What is the 'air raid' offense and how will Wisconsin football potentially look different?

The reported hire of Phil Longo as the University of Wisconsin’s new offensive coordinator represents a dramatic shift in offensive philosophy.

UW, a team for decades defined by its running game, would be shifting to an attack far more reliant on the pass (though not necessarily exclusively) in the “Air Raid” system Longo gleaned in the late 1990s from current Mississippi State coach Mike Leach. According to Bruce Feldman of The Athletic, Longo developed a relationship with new Badgers coach Luke Fickell when Longo interviewed for the Cincinnati offensive coordinator job before taking the job at Ole Miss in late 2016.

So what's meant by "Air Raid" offense?

First 'air raid' dates back to 1980s in Texas

Mississippi State coach Mike Leach confers with quarterback Will Rogers during a game against Mississippi on Nov. 24.
Mississippi State coach Mike Leach confers with quarterback Will Rogers during a game against Mississippi on Nov. 24.

In the traditional sense, the origins of 'Air Raid' date back to the 1980s with East Texas high school coach Hal Mumme, who eventually became head coach at Kentucky and passed on his concepts to assistant Mike Leach, today the Mississippi State head coach and the offense's modern champion.

Though there are some passing concepts that get associated with Air Raid — mesh and four verts, for example — Ralph D. Russo of the Associated Press pointed out earlier this year that aspects of it can be, and have been, implemented on a somewhat a la carte basis.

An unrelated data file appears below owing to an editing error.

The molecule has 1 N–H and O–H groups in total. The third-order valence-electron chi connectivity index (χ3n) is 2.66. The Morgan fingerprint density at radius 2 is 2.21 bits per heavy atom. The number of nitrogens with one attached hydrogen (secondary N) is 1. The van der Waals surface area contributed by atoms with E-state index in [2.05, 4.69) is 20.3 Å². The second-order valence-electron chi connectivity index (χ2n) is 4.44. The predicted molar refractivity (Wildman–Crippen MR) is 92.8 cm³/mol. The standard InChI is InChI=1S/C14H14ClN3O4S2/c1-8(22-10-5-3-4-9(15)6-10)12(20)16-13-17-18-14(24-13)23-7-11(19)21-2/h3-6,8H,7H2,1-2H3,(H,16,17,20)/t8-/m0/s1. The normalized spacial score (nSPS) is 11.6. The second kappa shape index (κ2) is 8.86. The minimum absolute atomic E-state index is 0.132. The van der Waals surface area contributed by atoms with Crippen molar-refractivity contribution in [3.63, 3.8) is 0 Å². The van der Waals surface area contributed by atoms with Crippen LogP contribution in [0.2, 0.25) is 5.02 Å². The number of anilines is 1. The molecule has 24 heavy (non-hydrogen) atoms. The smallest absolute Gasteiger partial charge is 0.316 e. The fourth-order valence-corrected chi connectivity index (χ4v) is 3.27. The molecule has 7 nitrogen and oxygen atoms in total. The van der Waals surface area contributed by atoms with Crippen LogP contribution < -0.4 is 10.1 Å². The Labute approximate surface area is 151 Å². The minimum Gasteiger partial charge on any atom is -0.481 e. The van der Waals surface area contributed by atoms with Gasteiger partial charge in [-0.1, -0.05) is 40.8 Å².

"The Air Raid is more a process than a playbook these days," Russo wrote. "Keeping things simple, stressing execution over matchups and seemingly endless repetition of a relatively small number of plays in practice are what links the Air Raid’s past and present."

Head coach Hal Mumme of the Kentucky Wildcats in 1998.
Head coach Hal Mumme of the Kentucky Wildcats in 1998.

Plays are run out of the shotgun with four receivers on the field, and quarterbacks often have the freedom to change the play at the line of scrimmage based on what the defense is showing. Teams often go no-huddle to keep defenses from substituting personnel.

With offensive linemen spread out at the line of scrimmage, it's incumbent that the quarterback get the ball out quickly (or decide to run) to offset blitzers that might try to take advantage of the wider openings up front. So, despite the name, it doesn't mean quarterbacks will be throwing deep passes regularly, but they'll need to throw the ball to all parts of the field.

Longo has cited Leach as his greatest coaching influence, but he also uses a running game to supplement what's happening through the air.